The radiometric data are processed in several steps being used as the input to the neural network. This includes, for each experimental round, using the average of the 40 pre-excitation frames and subtracting it from each of the 100 frames recorded after the excitation. This ensures that the system can be more robust with respect to changes in the ambient temperature. These frames are also cropped to a resolution of 320 pixels in width and 240 pixels in height containing the excitation region so even if the sample is relatively small, its background will not distort the signal. Finally, the center of the excitation is determined based on a smoothed average of the first 10 frames, and the frames are cropped to the 41 pixels of width and 41 pixels of height region of this point.
demonstrates visually, using an example of three frames in the same experimental round, how the thermal dissipation is varying depending on the material properties of the sample. Note that the increase in temperature varied between the samples as it is dependent on the material’s thermal effusivity, but this temperature change never exceeded more than two degrees for any of the samples.
4.2.3. Neural Network Design and Training
When designing the neural network to perform regression on the radiometric frames to the density values, it was essential to abide by the limitations posed by the size of the data set, yet take advantage of all the information that the system can rely on. Using an entire recording as data for a single density value would have meant that our entire data set has a size of 1000, which is not enough to train a neural network. Therefore, we have decided to examine if the network is capable of predicting the density from a single thermal frame. This meant our data set size is the total number of frames, which is 100,000. This was enough to train a shallow convolutional neural network. Having tried various designs, we have arrived at a network that takes the individual frames with 41 pixels width by 41 pixels height resolution and puts them through two convolutional stages. Both of these convolutional stages consist of a convolutional layer with a 3-by-3 kernel and 3 output channels, a max-pooling layer with 2-by-2 size and a stride of 1, and a batch normalization layer. These are followed by a fully connected stage consisting of a fully connected layer with 16 hidden units, and an output layer with a single unit that is supposed to be the numerical value expressing the density in g/cm3. All layers before the output layer rely on sigmoid activation.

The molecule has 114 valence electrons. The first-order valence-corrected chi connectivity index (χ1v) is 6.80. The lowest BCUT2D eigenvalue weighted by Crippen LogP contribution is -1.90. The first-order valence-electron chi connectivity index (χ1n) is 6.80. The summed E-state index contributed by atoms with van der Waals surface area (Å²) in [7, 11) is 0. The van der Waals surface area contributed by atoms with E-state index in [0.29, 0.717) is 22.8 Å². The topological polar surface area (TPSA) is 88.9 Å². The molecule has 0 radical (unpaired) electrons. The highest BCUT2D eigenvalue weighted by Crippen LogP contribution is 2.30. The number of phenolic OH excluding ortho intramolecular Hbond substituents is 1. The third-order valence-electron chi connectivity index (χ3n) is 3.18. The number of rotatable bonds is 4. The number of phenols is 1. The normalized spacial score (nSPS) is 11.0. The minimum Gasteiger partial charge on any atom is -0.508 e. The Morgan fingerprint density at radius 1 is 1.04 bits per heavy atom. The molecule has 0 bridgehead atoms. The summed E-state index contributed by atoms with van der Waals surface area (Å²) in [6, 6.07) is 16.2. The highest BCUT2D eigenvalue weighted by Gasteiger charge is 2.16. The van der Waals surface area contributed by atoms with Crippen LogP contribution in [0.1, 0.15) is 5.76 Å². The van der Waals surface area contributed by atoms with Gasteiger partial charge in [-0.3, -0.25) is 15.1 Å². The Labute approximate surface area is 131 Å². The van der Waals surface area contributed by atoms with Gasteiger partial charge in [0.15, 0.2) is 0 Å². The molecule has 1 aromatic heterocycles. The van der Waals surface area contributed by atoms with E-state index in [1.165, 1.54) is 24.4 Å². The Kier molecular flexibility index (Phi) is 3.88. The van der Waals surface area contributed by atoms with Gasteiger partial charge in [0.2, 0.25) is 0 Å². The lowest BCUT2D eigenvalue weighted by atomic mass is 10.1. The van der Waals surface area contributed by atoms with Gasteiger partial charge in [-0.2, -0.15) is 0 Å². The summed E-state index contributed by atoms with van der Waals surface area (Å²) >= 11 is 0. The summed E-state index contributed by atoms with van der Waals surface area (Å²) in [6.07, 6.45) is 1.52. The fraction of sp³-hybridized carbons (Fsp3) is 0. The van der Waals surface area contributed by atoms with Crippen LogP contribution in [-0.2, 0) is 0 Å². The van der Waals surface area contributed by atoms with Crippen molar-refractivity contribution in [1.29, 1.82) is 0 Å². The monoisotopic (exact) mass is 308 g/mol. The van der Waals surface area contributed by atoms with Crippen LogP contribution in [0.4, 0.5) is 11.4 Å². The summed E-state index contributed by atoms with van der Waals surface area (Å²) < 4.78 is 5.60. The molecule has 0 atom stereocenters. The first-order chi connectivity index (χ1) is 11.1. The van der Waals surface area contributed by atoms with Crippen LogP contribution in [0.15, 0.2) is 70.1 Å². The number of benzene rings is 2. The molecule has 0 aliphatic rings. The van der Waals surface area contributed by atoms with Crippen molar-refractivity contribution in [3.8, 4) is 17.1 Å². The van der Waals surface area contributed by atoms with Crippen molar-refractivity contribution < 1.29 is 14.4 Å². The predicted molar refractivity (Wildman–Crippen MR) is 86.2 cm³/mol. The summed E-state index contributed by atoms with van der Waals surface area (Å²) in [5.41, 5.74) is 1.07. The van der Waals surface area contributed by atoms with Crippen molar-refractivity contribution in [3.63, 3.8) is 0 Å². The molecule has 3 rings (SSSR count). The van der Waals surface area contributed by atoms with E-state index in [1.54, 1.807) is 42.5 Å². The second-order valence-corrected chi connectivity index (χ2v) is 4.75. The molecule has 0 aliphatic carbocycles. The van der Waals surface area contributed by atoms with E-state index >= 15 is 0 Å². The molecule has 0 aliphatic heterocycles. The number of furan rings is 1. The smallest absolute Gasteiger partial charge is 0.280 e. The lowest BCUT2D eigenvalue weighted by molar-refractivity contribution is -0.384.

Given that we ended up using the individual frames as separate data points, it can be a challenge for the network to correctly equate the first and the last image of the same recording and predict identical (or near-identical) values for them, given that they are captured when different amounts of time have passed since the end of the excitation. In order to overcome this challenge, we added an auxiliary scalar input to the network, in parallel to the convolutional stages. This input carries the value of the frame number (1 to 100 according to its location in its recording) and helps the network counteract the possible discrepancy between different time delays between the end of excitation and the capturing of the frames. This auxiliary input is concatenated to the flattened output of the second convolutional stage and these together serve as the input for the network. The final multi-channel neural network has 5577 trainable parameters and its structure is visible in Figure 5
. In order to evaluate the suitability of this network, we have devised two other regressors for comparison. The “baseline 1” network lacks the auxiliary time input but is otherwise identical to the multi-channel neural network. The “baseline 2” network is an ordinary linear regression model that uses each pixel as separate predictors.
When training the network, the data set was partitioned into three sets: training set, validation set and testing set. In addition to these sets being completely disjoint, it was essential to ensure that frames from the same recordings did not appear in more than one set. This would compromise the learning process as the network could be inclined to exploit similarities in subsequent frames in the different sets instead of being forced to learn meaningful features that are robust to different recordings. It was therefore decided to separate the data based on data acquisition sessions. The training set is made up of eight sessions (80 rounds per material sample, 80,000 frames), while validation contained 1 session and training contained 1 session. This represents an 80%–10%–10% split, which is common in machine learning. The training algorithm is run on the training set, while comparisons to the validation set inform the callbacks of the algorithm. These callbacks are responsible for controlling the learning rate of the Adam optimizer (reduce by 60% after every six consecutive epochs of unimproved validation mean square error loss), stopping the training process (after 50 consecutive epochs of unimproved validation MSE loss) and restoring the weights corresponding to the lowest validation MSE loss. The testing set is used to evaluate the R2-fit of the network once the training is finished.